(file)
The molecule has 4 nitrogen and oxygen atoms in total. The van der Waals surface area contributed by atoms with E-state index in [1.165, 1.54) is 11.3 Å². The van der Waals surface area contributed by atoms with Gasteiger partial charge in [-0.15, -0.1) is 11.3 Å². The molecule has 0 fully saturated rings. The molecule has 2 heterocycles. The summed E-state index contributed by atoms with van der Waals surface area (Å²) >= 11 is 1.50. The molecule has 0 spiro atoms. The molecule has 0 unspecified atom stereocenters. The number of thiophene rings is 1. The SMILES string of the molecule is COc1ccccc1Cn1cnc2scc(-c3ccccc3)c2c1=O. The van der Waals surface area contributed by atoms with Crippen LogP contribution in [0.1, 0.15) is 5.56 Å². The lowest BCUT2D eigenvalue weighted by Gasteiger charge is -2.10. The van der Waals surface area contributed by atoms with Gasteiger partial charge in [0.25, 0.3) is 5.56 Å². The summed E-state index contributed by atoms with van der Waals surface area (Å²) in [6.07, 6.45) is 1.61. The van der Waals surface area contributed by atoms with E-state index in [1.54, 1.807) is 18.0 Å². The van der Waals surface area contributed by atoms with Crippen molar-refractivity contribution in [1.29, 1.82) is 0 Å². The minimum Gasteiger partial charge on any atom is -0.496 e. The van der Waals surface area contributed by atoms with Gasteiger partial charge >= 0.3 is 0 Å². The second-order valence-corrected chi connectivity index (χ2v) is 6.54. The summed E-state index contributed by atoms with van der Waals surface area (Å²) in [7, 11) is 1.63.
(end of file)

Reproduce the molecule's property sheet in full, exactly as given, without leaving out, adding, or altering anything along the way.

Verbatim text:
The molecule has 4 nitrogen and oxygen atoms in total. The van der Waals surface area contributed by atoms with E-state index in [1.165, 1.54) is 11.3 Å². The van der Waals surface area contributed by atoms with Gasteiger partial charge in [-0.15, -0.1) is 11.3 Å². The molecule has 0 fully saturated rings. The molecule has 2 heterocycles. The summed E-state index contributed by atoms with van der Waals surface area (Å²) >= 11 is 1.50. The molecule has 0 spiro atoms. The molecule has 0 unspecified atom stereocenters. The number of thiophene rings is 1. The SMILES string of the molecule is COc1ccccc1Cn1cnc2scc(-c3ccccc3)c2c1=O. The van der Waals surface area contributed by atoms with Crippen LogP contribution in [0.1, 0.15) is 5.56 Å². The lowest BCUT2D eigenvalue weighted by Gasteiger charge is -2.10. The van der Waals surface area contributed by atoms with Gasteiger partial charge in [0.25, 0.3) is 5.56 Å². The summed E-state index contributed by atoms with van der Waals surface area (Å²) in [6.07, 6.45) is 1.61. The van der Waals surface area contributed by atoms with E-state index in [1.54, 1.807) is 18.0 Å². The van der Waals surface area contributed by atoms with Crippen molar-refractivity contribution in [1.29, 1.82) is 0 Å². The minimum Gasteiger partial charge on any atom is -0.496 e. The van der Waals surface area contributed by atoms with Gasteiger partial charge >= 0.3 is 0 Å². The second-order valence-corrected chi connectivity index (χ2v) is 6.54. The summed E-state index contributed by atoms with van der Waals surface area (Å²) in [7, 11) is 1.63.